• Confidently work in wax, clay, resin, alginate, plaster or silicone-based materials
  • Understand various custom mold-making designs including flexible and rigid moulds

Digital technique

  • Confidently work in a 3D program to create the 3D model
  • Understand the digital workflow of polygon models and sculpting techniques
  • Understand digital painting and texturing and how to create texture, bump and displacement maps
  • Produce renders of final artwork and turn table animations for assessment

Resources

  • Video tutorials on the student black board.
  • Books and online resources
  • Live demonstration by Catherine Sulzmann and Clare Rangeley.

Assignment criteria

  • 3D medical model or sculpture, digital or traditional
  • The physical medical model could be for teaching a surgical or clinical technique, and the digital or physical sculpture could be representing anatomy or a pathology.
  • Your chosen medium for the physical model should be suitable for the subject, for example wax, clay or cast
  • To be life size
  • Accurate observation and interpretation
  • Observation of the structure and surface detail
  • All candidates choice projects will include the relevant research and study material within your portfolios and the sources referenced where applicable

Assignment Evaluation

  • 1:1 faculty-student interface
  • Interim class critiques
  • Review of 3D model
  • Final assessment by Examining Board

 

Scientific Poster
Hidden content

Patient leaflet

Preparing your health education or patient information leaflet

Additional supporting information to accompany your project guidelines

Assignment description

Provide health educational information in either a traditional manner for example a leaflet, or present this information in an innovative way through your design concept

Assignment objectives and criteria

• This projects requires consideration from the outset as to your chosen audience i.e. who will be handling and reading this information?
• Consider the content i.e. who will this be intended for? For example will this be for a child or a young person to read? Will it be for an adult or for a professional?
• Consider the fonts size, readability and colour
• The final size and format should be appropriate for the intended use
• The design should be clear and informative
• The design should be easy to handle
• The content should be presented in a clear and logical order
• Illustrations or artworks within your project may be prepared traditionally or digitally and appropriate in size and complexity for the intended audience
• The project should reflect the candidate’s ability to interpret and present information for the intended audience
• Each project will require an automatic grammar and spell check
• Include all relevant research and study material within your portfolio and the sources referenced where applicable
• This project will not need to be printed professionally, but we will expect to see a clear final copy e.g. colour photocopy or digital printouts within your portfolio and display

Resources

• For example: visit a local walk in centre or your local GP waiting room, dentist etc. where you will readily find and be able to source patient information leaflets
• Source leaflets from other subject areas too, all of which may give you ideas relating to design, fonts and content presentation for example. Equally you may find leaflets or information in formats that do not work so well and are equally good as a learning resource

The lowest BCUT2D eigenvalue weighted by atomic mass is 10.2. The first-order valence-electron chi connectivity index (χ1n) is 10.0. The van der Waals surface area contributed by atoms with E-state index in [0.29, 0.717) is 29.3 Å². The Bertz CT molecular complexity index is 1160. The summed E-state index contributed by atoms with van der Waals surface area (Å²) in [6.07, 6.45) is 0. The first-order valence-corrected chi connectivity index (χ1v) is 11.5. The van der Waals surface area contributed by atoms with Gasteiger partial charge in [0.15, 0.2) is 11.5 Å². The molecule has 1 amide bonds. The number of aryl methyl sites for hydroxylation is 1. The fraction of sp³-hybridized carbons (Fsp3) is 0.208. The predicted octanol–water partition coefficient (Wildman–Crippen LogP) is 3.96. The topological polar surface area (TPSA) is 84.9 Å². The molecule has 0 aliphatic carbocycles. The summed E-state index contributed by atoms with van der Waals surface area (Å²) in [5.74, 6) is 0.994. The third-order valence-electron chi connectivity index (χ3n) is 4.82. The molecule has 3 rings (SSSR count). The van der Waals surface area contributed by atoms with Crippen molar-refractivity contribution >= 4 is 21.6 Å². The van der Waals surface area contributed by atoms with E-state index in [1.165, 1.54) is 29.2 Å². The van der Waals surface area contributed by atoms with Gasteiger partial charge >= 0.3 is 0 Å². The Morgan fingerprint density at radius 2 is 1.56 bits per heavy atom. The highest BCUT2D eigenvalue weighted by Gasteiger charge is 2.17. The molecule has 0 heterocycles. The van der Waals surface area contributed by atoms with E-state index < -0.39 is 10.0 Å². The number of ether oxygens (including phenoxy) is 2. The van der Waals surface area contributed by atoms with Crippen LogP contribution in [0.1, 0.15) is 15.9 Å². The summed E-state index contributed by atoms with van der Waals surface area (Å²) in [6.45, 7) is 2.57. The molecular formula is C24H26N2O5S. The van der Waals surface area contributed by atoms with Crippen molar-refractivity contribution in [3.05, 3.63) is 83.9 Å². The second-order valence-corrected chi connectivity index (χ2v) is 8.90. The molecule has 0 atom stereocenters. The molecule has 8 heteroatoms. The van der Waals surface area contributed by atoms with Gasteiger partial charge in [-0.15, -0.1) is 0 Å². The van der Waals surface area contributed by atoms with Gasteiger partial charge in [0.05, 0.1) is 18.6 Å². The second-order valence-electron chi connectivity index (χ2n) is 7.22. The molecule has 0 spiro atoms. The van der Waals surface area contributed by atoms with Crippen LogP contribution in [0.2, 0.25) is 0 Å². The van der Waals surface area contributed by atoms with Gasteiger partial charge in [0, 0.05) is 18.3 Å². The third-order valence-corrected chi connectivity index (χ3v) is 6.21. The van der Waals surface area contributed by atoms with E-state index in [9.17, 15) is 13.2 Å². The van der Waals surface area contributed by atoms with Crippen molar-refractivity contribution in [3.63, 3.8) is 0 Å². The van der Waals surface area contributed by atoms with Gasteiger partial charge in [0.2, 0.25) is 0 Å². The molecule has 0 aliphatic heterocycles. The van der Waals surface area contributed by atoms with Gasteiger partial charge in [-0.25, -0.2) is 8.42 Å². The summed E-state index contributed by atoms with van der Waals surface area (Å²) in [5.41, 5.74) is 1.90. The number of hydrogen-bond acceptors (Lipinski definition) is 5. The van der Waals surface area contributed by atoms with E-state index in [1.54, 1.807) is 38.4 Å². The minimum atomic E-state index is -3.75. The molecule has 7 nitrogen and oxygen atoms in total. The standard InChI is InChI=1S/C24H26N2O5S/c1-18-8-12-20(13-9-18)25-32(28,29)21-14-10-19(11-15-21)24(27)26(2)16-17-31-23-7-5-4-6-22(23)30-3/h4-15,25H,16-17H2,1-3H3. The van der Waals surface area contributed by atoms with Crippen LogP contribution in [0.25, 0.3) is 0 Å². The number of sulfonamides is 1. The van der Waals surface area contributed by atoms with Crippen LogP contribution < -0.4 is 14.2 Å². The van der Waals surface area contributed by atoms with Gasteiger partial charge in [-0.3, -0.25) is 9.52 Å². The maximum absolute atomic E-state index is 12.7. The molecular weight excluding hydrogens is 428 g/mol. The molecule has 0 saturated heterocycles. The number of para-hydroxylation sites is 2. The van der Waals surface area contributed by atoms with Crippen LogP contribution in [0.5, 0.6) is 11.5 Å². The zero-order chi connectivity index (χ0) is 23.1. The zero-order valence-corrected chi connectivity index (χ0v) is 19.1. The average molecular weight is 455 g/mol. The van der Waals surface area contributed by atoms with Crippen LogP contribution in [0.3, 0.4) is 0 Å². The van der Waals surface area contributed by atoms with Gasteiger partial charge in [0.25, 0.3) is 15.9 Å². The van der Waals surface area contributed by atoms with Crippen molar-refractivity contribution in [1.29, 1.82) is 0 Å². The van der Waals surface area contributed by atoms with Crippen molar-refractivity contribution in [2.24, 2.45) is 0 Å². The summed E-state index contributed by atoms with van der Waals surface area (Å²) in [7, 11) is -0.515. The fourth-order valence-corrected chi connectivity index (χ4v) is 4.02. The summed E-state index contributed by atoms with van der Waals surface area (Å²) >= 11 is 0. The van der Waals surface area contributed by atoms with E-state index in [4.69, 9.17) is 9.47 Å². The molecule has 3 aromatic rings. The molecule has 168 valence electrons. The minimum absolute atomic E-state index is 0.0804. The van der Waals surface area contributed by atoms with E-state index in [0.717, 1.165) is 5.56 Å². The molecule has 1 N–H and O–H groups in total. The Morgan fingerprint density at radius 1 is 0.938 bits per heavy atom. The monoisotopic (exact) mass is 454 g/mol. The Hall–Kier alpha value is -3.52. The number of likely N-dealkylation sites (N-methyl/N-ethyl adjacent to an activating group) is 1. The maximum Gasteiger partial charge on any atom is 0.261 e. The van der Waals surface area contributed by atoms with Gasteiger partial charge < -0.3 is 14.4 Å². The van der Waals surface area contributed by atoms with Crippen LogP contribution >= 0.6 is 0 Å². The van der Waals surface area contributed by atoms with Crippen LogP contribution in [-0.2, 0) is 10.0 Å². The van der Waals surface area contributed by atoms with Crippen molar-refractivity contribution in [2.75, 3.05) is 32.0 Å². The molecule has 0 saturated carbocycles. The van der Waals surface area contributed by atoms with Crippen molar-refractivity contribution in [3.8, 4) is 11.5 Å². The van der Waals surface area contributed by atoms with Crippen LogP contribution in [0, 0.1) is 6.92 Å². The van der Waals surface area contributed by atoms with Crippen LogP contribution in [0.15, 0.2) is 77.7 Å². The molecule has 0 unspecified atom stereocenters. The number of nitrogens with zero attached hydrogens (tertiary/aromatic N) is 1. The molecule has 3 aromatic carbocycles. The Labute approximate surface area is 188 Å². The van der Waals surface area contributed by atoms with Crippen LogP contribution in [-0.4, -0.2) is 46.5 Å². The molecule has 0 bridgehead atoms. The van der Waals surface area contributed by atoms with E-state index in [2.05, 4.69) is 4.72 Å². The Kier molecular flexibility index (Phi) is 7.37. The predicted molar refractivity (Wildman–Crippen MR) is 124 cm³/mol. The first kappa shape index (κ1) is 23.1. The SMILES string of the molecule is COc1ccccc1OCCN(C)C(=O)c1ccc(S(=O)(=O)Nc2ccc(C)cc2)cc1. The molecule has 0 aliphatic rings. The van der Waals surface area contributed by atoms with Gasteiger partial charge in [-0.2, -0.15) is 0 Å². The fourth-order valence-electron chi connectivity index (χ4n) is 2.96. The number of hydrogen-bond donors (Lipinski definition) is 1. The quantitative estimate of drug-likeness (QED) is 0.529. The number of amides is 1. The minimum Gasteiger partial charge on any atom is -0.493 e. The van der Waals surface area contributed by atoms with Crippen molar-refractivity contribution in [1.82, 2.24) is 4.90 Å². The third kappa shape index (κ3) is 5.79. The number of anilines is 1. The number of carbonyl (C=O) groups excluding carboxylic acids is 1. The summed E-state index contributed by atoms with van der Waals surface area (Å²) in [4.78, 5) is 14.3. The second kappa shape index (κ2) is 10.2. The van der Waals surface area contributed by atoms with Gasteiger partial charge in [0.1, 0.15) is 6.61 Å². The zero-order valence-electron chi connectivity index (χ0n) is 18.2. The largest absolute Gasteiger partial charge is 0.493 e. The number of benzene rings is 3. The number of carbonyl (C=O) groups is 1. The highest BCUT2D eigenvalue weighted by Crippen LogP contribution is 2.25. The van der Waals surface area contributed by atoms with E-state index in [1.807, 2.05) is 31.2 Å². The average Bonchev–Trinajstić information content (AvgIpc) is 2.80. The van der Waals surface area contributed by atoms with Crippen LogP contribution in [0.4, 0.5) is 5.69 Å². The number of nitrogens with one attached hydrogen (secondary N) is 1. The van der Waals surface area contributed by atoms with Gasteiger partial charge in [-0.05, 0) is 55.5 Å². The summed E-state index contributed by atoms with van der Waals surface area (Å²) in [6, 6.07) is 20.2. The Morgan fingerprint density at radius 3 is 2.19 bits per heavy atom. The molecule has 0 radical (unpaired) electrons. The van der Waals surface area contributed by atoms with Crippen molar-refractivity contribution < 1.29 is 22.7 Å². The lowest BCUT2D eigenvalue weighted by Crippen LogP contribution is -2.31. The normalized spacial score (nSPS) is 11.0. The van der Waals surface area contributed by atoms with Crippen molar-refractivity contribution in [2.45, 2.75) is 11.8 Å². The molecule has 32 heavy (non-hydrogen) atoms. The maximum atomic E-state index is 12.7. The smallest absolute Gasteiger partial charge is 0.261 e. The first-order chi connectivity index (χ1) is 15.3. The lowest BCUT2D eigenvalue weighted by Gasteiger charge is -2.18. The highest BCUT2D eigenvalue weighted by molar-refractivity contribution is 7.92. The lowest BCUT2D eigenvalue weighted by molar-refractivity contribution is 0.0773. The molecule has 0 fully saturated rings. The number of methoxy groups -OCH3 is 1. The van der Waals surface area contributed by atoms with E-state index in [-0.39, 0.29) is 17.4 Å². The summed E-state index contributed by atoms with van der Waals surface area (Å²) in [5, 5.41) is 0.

• Leaflet examples are available from MAET resource upon request

Assignment evaluation

• 1:1 faculty-student interface
• Interim class critiques
• Review of design proposals and concepts
• Final assessment by Examining Board

Interactive program
Hidden content

Website presentation
Hidden content

Other medical or biological artwork
Hidden content

Dissertation
Hidden content

Life drawing
We recommend all students attend life drawing classes alongside your MAET studies throughout your course.

  • These sessions are to be in addition to any surface anatomy and/or life drawing sessions arranged within the MAET postgraduate programme
  • A variety of courses, classes and drop in sessions are available countrywide and we recommend that you enroll in a class close by and convenient to where you live; thereby you can arrange to attend as a regular commitment
  • For your Final Examination, you will be required to include a minimum of two mounted pieces of life drawing undertaken during your time enrolled on this postgraduate programme, alongside your collated portfolio studies
  • Each student is responsible for organising, financing and travelling to and from their chosen life drawing classes

Life Drawing (7)

Additional supporting information to accompany your project guidelines

  • Alongside your MAET studies, each student is required to attend regular life drawing classes 
  • Build sketchbooks and artworks collated to build a good portfolio combining short and quick studies for example
  • Collate drawings in different styles and mediums, concentrating on form, structure, proportion and anatomical details and accuracy, for example develop and consider the following throughout your study progression:
  • Contour drawings
  • Quick flash drawings
  • Modeled drawings
  • Movement and action
  • Single figures
  • Group of figures
  • Composition of figure/s
  • Add weight and mass to the figures
  • Consider light and shade
  • Draw whole or parts of the figures
  • Proportion
  • Nude and clothed figures
  • Study of skeleton and anatomy
  • Studies beginning in pencil, to inks, to conte, to charcoal, to pen an wash, to watercolour, to oils
  • Consider comparative animal anatomy
  • A selection of your life drawing pieces will be chosen by your tutor to be formally mounted and presented as part of your Final Examination display, alongside your sketchbook studies

 

 

error: Content is protected !!